Huppert backs mental health charity campaign to make fit-for-work test fair

10 October, 2013 No Comments

Julian back Rethink Menta Illness campaignlMP Julian Huppert has backed a campaign by the national charity Rethink Mental Illness to make the Government’s fit-for-work test fair for people with mental illness.

He also joined Rethink Mental Illness, MIND and Time to Change to celebrate today’s (Thursday, October 10) World Mental Health Day.

Julian pledged his support for the campaign after being invited to take part in a mock “fit-for-work” test, organised by Rethink Mental Illness to give MPs a deeper insight into the flaws in the Government’s fit-for-work benefits tests.

Around 20,000 people are going through the Work Capability Assessment process every week, which was established in 2007 by the last government,  despite the fact that in a recent court case (1) three judges found that the tests put people with mental health problems  at a ‘substantial disadvantage’.

In August, Julian received letters from Rethink Mental Illness activists in Cambridge, similar to those sent by the Government, summoning him to the assessment. He was asked to bring proof of identity and ‘evidence demonstrating your ability to be an MP.’

Lara Carmona, Head of Campaigns for Rethink Mental Illness said: “This was obviously a slightly tongue in cheek exercise, but there is a very serious message underpinning it. Just as our MP Capability Assessment doesn’t accurately reflect Julian Huppert’s ability to be an MP, neither does the Work Capability Assessment fairly judge whether someone with mental illness is able to work.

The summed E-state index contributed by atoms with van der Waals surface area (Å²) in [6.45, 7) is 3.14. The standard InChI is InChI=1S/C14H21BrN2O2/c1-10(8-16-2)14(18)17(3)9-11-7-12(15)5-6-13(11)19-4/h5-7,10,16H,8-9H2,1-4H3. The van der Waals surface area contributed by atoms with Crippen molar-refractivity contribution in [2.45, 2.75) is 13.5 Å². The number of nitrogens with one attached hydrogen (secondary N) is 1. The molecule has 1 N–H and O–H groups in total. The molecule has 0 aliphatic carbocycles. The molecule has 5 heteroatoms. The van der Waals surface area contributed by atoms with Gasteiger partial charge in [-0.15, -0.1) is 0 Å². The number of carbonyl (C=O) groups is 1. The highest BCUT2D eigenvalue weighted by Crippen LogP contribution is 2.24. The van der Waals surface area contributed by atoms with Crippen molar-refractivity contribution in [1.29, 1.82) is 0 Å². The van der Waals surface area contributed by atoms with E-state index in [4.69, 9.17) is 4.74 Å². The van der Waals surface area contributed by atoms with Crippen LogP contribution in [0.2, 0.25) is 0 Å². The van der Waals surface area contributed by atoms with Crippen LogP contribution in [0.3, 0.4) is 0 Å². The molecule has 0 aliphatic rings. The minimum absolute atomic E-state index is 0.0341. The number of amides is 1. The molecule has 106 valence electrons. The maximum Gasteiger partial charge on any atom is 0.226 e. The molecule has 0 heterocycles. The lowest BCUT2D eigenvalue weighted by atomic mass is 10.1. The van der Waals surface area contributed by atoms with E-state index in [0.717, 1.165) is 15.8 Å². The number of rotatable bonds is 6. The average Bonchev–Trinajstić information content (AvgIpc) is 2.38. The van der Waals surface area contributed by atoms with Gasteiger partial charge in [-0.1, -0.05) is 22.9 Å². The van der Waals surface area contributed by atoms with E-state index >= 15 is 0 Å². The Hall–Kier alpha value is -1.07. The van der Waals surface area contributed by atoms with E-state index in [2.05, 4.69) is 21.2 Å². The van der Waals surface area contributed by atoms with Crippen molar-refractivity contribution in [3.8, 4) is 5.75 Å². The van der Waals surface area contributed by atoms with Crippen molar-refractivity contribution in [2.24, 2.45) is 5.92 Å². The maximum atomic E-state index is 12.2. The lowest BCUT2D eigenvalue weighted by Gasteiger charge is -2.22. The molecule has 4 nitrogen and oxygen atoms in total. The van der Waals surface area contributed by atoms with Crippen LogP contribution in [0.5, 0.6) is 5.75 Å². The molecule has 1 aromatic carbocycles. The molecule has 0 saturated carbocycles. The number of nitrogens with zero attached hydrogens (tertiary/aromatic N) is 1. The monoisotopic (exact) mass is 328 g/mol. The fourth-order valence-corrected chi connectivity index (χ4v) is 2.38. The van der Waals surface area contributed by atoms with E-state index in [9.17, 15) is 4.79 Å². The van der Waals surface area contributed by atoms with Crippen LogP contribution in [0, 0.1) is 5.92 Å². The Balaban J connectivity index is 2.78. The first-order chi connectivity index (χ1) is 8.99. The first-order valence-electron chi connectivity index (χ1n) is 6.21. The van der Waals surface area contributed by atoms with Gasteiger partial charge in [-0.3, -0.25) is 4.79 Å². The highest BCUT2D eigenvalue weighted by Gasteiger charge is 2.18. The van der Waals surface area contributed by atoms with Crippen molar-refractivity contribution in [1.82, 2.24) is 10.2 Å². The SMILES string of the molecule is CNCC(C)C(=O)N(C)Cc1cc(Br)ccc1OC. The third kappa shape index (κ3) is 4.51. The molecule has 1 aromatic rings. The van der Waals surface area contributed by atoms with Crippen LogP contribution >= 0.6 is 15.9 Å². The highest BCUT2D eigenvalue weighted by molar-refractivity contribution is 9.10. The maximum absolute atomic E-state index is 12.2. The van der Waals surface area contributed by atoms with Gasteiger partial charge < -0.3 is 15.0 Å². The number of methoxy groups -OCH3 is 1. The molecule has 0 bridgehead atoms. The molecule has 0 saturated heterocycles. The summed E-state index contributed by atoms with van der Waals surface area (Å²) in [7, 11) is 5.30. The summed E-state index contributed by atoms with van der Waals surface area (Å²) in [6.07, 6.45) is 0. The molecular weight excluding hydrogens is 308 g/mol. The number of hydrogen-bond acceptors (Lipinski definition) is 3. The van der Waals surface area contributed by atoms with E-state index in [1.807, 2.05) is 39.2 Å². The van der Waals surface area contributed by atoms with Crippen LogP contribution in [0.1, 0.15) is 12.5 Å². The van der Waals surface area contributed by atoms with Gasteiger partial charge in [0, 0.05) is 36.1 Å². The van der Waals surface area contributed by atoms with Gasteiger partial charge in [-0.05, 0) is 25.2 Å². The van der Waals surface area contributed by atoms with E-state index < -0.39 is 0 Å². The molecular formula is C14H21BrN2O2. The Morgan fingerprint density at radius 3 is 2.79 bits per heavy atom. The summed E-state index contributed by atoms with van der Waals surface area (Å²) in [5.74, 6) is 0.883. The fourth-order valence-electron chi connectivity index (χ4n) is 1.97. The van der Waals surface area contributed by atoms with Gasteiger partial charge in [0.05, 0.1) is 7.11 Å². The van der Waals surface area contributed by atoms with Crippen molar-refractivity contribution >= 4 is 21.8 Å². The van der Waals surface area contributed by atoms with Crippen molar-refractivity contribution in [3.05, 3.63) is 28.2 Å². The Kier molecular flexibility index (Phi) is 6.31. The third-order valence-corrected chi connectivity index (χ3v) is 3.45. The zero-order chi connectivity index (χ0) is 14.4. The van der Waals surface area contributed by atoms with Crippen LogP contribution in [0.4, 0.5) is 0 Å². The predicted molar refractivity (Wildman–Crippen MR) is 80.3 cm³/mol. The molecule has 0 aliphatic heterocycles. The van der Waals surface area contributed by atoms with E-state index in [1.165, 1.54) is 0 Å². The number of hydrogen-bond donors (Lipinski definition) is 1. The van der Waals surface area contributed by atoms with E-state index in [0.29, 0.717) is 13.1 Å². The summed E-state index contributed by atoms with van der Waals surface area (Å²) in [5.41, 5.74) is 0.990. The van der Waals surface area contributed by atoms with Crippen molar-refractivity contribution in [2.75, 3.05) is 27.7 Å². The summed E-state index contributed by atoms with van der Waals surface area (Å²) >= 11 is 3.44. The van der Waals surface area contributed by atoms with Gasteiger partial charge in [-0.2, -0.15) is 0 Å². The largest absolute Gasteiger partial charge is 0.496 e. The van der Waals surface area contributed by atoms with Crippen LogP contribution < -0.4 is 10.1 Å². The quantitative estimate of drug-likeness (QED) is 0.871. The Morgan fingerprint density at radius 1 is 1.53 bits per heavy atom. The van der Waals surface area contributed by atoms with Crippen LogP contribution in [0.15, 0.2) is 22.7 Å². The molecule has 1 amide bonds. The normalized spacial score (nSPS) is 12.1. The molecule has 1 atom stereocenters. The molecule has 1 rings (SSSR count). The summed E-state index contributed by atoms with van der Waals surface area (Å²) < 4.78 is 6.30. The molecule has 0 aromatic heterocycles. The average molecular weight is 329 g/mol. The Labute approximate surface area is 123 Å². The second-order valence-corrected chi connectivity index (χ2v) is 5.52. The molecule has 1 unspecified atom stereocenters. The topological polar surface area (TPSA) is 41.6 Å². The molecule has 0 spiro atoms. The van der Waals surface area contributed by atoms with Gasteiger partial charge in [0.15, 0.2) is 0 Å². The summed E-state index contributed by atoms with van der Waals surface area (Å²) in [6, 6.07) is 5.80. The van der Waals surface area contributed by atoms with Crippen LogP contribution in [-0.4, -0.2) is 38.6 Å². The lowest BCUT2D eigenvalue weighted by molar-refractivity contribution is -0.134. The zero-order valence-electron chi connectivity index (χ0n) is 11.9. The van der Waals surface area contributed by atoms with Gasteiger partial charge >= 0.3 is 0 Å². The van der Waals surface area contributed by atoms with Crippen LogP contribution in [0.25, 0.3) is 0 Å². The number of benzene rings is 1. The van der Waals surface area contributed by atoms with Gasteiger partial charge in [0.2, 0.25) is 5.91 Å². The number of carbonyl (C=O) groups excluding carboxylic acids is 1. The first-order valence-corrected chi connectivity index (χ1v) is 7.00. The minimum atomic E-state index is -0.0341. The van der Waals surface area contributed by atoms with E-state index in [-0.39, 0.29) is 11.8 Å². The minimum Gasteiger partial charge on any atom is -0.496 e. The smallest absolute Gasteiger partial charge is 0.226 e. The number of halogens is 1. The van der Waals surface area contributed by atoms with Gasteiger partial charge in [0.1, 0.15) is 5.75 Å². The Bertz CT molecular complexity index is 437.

“That’s why we are delighted that Julian has backed our call for the Government to make the fit-for-work test fair for people with mental illness. The system isn’t working, and it’s in everyone’s interests that we have a fair and accurate assessment process, which gets it right the first time. It could make a huge difference to some of the most vulnerable people in Cambridge.”

Julian said: “This one-size-fits all test leaves people with autism or mental illness seriously disadvantaged. Their needs are complex and should be assessed as such, by people who are expert in this area.

“I have raised my concerns with the government after a number of my constituents have told me how they have been treated unfairly through this assessment process. I welcome this campaign and will continue to push the government on this issue.”





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